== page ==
February 11, 2014 By: Justin Crouse Category: DISCUSS, Staff Picks

staff_picksjustin_staff_picksJUSTIN’S PICK :: THE BOJEFFRIES SAGA GN: Alan Moore is a pretty divisive presence in the funnybook sphere nowadays; the only people more vociferous than his fans seem to be his detractors. So I – fish nor foul – often feel a little lonely, being a moderate fan of the guy (i.e. I love his work, could care less about his personality). This book collects some old Warrior strips with Steve Parkhouse (plus a new installment to bring the family’s exploits into the present day). The Bojeffries Saga is billed as a mash-up of the Addams Family and Coronation Street, creepy, quintessentially British, all at once. Anglophiles note.


BONUS PICK :: INSECT BATH #1: This Fantagraphics anthology had me at the word “insect”. Ever since childhood, bugs have been a consistent fount of fascination. Combined with a healthy appreciation for the horror genre, well, it’s easy to see why I’m losing four bucks to this one. Dig that nutso cover.




December 18, 2013 By: Justin Crouse Category: DISCUSS, Staff Picks

staff_picksjustin_staff_picksJUSTIN’S PICK :: WORLD WAR 3 ILLUSTRATED #45: I am fascinated by curios. I blame my grandmother, and her dragging me through area Goodwills and the antique shops of Waxhaw on a regular basis. So when a title like “World War 3 Illustrated” crops up in the week’s new offerings, my eyes perk up. The cover only reinforces that curiosity. Upon further investigation, WW3I is a sporadically published political anthology, founded by comic book artists Peter Kuper and Seth Tobocman, and painter Christof Kohlhofer. [1] #45’s theme is the afterlife, and the contributor line-up is a cornucopia of names I don’t recognize (with the exception of Mumia Abu-Jamal), but Peter Kuper’s work is always worth a look, and I won’t mind that cover haunting my coffee table for a couple months.


HONORABLE MENTION :: BUZZKILL #4: I’m aware the year isn’t over yet (at least not in practice; mentally, that’s another story), but I’m calling Buzzkill superhero book of the year. And it rounds out 2013 nicely with its fourth and final issue this month. The creative team fires with a perfect synergy, and the “high concept” doesn’t interfere with the characterization, or dictate the plot. It’s smart, it’s clever, it’s the kind of thing superhero comics need to do more of: short form, dazzling entertainment. Yes, dazzling. There. I said it.


[1] Wikipedia, yo.



July 09, 2012 By: Heather Peagler Category: DISCUSS, Reviews

Reading The Underwater Welder brought several new experiences to me.  Not only was this the first time I’ve read non-superhero  comics by Jeff Lemire, but this was also my first digital graphic novel reading experience.  While I found Lemire’s art stunning on the screen, I can’t help but think the hard copy format will provide an even more poignant experience.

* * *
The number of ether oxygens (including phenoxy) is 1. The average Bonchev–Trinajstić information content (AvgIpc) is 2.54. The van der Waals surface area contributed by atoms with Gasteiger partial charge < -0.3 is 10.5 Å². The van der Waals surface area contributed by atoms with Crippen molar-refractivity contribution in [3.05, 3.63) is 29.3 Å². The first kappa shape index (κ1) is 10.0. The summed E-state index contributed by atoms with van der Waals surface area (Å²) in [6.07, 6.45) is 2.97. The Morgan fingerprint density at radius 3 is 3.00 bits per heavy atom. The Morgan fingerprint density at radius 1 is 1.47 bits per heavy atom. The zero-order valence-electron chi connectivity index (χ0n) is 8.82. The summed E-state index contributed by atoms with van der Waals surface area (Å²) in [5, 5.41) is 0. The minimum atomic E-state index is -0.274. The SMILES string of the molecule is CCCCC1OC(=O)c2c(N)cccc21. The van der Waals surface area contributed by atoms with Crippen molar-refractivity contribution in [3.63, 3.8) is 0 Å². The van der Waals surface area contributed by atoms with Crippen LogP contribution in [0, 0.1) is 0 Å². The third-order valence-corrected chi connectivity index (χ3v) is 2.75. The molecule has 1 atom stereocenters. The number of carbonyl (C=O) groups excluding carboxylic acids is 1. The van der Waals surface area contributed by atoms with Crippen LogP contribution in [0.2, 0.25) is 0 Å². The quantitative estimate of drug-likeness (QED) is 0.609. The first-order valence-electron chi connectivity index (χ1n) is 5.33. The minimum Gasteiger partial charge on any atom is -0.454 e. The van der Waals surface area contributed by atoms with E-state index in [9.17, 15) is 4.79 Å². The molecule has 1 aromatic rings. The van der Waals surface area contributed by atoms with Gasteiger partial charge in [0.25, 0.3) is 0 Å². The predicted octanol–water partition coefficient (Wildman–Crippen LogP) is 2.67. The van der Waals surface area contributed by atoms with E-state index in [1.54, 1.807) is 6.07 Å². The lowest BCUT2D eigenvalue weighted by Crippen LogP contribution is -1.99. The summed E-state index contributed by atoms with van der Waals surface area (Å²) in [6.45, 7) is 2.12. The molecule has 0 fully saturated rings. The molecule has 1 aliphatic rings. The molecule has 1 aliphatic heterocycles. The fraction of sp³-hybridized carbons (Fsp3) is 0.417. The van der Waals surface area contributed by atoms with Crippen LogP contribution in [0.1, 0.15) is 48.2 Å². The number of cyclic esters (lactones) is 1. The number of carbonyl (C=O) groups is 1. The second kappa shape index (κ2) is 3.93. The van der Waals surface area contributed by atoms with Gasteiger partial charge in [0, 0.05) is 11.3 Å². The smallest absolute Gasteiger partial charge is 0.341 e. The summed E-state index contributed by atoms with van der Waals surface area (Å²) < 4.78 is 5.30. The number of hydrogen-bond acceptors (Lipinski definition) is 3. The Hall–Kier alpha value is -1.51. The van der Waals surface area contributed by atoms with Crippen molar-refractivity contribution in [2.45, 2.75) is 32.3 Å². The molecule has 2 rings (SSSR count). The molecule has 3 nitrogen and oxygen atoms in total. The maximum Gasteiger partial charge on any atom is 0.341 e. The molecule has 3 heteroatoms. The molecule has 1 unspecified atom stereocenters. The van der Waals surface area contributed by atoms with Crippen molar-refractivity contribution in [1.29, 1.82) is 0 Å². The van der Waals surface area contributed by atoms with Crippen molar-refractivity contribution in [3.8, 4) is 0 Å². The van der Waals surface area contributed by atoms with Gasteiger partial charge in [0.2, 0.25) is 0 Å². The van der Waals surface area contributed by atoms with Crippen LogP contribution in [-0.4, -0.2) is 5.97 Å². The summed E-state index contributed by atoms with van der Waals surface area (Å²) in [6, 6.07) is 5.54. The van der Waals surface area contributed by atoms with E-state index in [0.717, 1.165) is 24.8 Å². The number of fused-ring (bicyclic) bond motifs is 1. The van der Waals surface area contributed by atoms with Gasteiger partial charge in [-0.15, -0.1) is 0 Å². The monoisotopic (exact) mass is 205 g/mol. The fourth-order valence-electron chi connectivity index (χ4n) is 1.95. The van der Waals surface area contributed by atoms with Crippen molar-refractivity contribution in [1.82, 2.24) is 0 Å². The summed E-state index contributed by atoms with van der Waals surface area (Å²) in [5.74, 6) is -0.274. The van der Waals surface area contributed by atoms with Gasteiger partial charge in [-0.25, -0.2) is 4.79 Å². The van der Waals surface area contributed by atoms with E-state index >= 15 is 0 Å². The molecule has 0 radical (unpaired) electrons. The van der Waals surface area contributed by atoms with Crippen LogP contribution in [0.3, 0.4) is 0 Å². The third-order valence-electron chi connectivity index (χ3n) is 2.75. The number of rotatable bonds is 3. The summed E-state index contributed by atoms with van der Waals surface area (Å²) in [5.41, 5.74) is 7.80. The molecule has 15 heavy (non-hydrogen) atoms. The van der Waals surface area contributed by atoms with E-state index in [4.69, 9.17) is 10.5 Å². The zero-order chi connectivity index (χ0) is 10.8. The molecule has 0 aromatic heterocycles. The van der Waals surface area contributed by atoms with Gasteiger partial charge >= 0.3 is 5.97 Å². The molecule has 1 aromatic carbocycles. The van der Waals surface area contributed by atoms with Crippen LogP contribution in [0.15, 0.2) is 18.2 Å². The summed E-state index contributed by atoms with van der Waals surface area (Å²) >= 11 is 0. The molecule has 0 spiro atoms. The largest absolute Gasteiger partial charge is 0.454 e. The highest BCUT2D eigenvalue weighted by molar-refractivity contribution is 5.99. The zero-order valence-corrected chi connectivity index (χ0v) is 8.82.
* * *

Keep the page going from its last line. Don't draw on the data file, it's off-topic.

The Underwater Welder is the story of Jack and Susan Joseph, parents only weeks away from welcoming their first child into the world.  Jack takes a rather unusual course in preparing for the birth of his child and heads off to an oil rig for an underwater welding job instead of remaining home with his heavily pregnant wife. A seemingly supernatural occurrence on the ocean floor ends his assignment early, but furthers his distance from his wife and unborn son as it launches him on a journey of self-discovery tied into his relationship with his own father.

Lemire takes his readers on a strange and beautiful journey that will pull at your emotions regardless of your relationships with your own parents or children.  Within the pages of The Underwater Welder a black, white and gray world is created, adding depth and weight to the relationships of the characters and their surroundings. My words cannot do justice to the beauty of Lemire’s inks.  There is literal and figurative depth here, but also subtlety when it is needed.  As I mentioned, I haven’t read Lemire’s non-superhero comics before, but I’m curious to see how he’s grown over time, and where he might go next.

I’m very much looking forward to picking this book up in hard copy so that I may appreciate the splash pages the way they are meant to be enjoyed, side by side in their full glory.  Lemire puts so much soul in a what seems like a simple panel of a diver viewed underwater from afar.  He also accomplishes seamless transitions in both time and place as he progresses the story with a well-timed pace.  One of Lemire’s more striking pages combines images from our protagonist’s past and present as air bubbles surrounding a clearly panicked diver.

It’s always exciting to discover a new comic that manages to be a moving work regardless of how much or little you might know about the subject matter.  Comics like this provide a great opportunity to introduce non-comic readers to the potential of the medium.  Here’s a story about life experiences that most anyone can relate to, moving beyond the tights and capes that many non-comic readers struggle to overcome in their feelings about this medium.  Not only will The Underwater Welder be occupying a space on my shelf in August, but Lemire’s latest novel has inspired me to go back and read his earlier tomes as well.


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